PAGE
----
CHICAGO (WLS) -- What if you got $1,000 in tickets for a car you never owned? Investigative Reporter Jason Knowles and the ABC 7 I-Team found one man who worked tirelessly for months to clear his name. They got involved, and helped get results.
Kevin Jackson of Chicago called the I-Team after complaining to four different government agencies. Eventually the identity of a scofflaw who registered a car in his name was discovered. But the I-Team wanted to know if there is a way to protect other innocent people from going through the same ordeal.
"I got an email from my employer, the Chicago Public Schools, that said I owed $1,000 in tickets on a 2004 Volvo," said Jackson, a high school social worker. "I never owned a Volvo."
Jackson had to prove the mystery car wasn't his, because CPS garnishes wages for $950 in unpaid city tickets. Chicago Police insisted that car in question appeared to belong to him.
"Now I'm livid, I'm though the roof," Jackson said.
So he asked the Secretary of State for a copy of the car's registration form.
"The registration form only had my name and address, but the signature wasn't mine," Jackson explained. "But they had a space for the ID number."
No ID number was on the form. Also omitted was a middle name and apartment number. All of this led to a case of mistaken identity.
"What if there was a drive-by shooting or a smash and grab, then the police would have come into my house kicking in my door with full tactical gear and I have no recourse," says Jackson. "I'm like, post 9/11 how can something like this happen?"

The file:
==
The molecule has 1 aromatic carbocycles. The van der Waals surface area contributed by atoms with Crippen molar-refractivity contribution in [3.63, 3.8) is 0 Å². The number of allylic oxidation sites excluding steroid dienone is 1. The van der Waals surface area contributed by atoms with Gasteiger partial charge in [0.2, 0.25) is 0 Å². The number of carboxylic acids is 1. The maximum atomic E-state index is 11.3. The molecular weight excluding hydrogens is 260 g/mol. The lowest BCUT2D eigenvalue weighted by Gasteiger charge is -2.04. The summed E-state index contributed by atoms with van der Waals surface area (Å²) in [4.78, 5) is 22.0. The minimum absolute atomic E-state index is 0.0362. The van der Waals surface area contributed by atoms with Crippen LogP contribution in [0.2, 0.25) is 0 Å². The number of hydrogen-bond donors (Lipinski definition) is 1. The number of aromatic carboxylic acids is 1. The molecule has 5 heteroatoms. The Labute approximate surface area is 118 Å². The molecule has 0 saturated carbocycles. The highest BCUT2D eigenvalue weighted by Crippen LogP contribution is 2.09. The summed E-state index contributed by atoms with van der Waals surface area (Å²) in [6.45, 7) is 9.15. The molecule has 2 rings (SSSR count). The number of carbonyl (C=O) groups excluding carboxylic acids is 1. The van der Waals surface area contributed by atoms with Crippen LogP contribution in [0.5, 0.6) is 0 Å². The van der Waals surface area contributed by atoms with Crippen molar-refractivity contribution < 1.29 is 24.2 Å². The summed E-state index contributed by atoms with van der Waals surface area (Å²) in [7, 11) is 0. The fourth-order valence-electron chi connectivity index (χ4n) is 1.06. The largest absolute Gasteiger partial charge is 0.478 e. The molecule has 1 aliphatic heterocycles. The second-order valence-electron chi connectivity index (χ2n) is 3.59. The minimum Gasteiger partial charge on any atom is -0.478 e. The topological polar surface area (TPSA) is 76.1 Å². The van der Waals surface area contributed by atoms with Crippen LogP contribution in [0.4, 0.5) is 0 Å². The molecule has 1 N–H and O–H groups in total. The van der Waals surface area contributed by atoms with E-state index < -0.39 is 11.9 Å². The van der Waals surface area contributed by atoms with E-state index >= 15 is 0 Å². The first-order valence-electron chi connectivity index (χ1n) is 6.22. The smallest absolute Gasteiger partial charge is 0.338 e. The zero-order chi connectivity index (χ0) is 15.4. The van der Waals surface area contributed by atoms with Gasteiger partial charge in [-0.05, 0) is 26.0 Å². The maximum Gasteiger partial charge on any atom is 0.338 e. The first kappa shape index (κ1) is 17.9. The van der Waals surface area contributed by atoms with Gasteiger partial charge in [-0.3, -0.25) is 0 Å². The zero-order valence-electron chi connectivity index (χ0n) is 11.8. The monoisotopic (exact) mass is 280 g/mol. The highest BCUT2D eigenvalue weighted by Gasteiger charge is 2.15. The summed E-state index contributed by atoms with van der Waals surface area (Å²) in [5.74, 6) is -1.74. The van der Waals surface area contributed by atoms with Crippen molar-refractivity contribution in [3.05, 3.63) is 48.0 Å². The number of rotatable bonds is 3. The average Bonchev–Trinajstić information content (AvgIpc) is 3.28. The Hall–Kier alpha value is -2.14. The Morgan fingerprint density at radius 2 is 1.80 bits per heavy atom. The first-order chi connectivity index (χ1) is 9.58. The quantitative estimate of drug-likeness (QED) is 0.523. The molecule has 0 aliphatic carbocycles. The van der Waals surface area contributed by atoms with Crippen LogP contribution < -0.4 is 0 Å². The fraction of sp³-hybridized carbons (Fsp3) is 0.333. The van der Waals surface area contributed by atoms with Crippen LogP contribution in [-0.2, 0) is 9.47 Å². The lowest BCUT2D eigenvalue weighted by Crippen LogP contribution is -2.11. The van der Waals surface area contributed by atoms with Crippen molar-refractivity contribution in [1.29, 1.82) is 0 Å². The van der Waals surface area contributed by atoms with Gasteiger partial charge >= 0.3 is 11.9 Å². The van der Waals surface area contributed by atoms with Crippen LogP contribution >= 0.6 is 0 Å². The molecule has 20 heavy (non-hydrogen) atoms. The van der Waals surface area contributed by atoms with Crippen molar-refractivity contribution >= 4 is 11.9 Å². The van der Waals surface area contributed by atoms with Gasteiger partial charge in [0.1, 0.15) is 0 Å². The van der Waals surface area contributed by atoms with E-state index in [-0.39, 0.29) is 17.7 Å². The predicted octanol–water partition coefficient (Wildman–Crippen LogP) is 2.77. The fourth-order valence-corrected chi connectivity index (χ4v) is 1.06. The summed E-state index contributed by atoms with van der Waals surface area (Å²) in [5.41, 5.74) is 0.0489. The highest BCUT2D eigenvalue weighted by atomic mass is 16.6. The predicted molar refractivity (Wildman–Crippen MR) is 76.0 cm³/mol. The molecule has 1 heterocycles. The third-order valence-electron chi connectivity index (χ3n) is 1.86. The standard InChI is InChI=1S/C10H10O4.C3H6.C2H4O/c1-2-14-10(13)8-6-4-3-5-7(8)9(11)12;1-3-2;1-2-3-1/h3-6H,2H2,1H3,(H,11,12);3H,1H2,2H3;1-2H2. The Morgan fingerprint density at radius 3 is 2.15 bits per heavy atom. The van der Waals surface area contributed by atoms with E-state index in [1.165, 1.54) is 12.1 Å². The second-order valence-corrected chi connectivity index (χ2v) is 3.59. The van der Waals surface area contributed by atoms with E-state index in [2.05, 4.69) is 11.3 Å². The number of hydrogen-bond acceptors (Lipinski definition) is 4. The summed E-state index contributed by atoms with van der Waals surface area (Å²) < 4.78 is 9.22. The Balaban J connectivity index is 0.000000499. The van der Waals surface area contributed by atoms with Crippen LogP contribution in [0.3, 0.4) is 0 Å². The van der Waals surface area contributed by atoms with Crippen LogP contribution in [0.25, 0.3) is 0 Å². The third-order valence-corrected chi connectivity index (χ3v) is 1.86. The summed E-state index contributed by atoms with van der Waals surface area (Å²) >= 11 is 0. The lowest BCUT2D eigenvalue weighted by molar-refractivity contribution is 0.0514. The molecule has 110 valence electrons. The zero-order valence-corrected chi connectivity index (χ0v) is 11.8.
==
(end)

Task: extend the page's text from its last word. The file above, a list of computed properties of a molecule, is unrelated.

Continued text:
So Jackson spoke to a Secretary of State supervisor, asking why no identification number was on the form.
"He said you don't need to ask that of people to fill out a registration form," he said.
Next, Jackson contacted the Secretary of State Inspector General who told Jackson he's had other cases just like his.
"There are no protocols and safeguards in place for something like this to happen," said Jackson.
The inspector general investigation didn't get far, so Jackson contacted the I-Team. They reached out to Secretary of State Police, who then helped Jackson start the process of clearing his name with an official letter.
"The victim and the offender had the same name and live in the same location, the same apartment complex," explained Elmer Garza, Deputy Dir, IL Secretary of State Police. "We reviewed the title history for the vehicle and determined that the signatures matched the drivers record for the other person."
But if a photo ID has to be presented, why isn't that information required on the vehicle registration form?
"We just verify that that is the person in front of us," Garza said.
The Secretary of State's office told the I-Team they would consider requiring more identifying information be put onto vehicle registration forms. That could prevent identity hassles like what Jackson went through. Jackson believes it would keep people from going through what he did.
"It took an awful lot, it was definitely a process," he said.
Because of Jackson's case, the Secretary of State's office sent a memo out to all of its offices reminding workers to check IDs of people filling out registrations.
Jackson is still not finished clearing his name. He's waiting for the city to look over that Secretary of State's letter, clearing him of the fines.
The Secretary of State's Office revoked the title of that Volvo but said it never found its real owner.
Chicago man gets $1K in tickets due to 'mistaken identity'